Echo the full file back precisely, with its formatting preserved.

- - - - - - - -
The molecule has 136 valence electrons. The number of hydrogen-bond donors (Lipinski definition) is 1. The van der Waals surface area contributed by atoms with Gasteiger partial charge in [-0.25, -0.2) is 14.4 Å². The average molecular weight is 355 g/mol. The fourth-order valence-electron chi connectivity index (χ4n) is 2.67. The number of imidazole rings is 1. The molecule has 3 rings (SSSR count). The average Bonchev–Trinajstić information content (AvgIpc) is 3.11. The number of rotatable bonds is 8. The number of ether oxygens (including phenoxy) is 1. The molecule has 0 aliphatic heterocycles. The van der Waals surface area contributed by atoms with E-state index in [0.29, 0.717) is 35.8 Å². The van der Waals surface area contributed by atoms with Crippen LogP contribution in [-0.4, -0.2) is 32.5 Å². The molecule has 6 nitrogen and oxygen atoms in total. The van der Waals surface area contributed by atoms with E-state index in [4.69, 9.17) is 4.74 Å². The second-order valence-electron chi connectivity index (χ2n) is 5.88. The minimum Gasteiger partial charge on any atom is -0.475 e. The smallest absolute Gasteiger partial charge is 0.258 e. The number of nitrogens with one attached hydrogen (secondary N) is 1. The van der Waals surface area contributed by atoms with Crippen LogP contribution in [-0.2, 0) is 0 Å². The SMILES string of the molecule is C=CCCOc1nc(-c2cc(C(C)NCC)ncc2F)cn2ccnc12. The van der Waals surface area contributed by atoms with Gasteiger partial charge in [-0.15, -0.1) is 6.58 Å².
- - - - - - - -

The molecule has 136 valence electrons. The number of hydrogen-bond donors (Lipinski definition) is 1. The van der Waals surface area contributed by atoms with Gasteiger partial charge in [-0.25, -0.2) is 14.4 Å². The average molecular weight is 355 g/mol. The fourth-order valence-electron chi connectivity index (χ4n) is 2.67. The number of imidazole rings is 1. The molecule has 3 rings (SSSR count). The average Bonchev–Trinajstić information content (AvgIpc) is 3.11. The number of rotatable bonds is 8. The number of ether oxygens (including phenoxy) is 1. The molecule has 0 aliphatic heterocycles. The van der Waals surface area contributed by atoms with E-state index in [0.29, 0.717) is 35.8 Å². The van der Waals surface area contributed by atoms with Crippen LogP contribution in [-0.4, -0.2) is 32.5 Å². The molecule has 6 nitrogen and oxygen atoms in total. The van der Waals surface area contributed by atoms with E-state index in [4.69, 9.17) is 4.74 Å². The second-order valence-electron chi connectivity index (χ2n) is 5.88. The minimum Gasteiger partial charge on any atom is -0.475 e. The smallest absolute Gasteiger partial charge is 0.258 e. The number of nitrogens with one attached hydrogen (secondary N) is 1. The van der Waals surface area contributed by atoms with Crippen LogP contribution in [-0.2, 0) is 0 Å². The SMILES string of the molecule is C=CCCOc1nc(-c2cc(C(C)NCC)ncc2F)cn2ccnc12. The van der Waals surface area contributed by atoms with Gasteiger partial charge in [-0.15, -0.1) is 6.58 Å².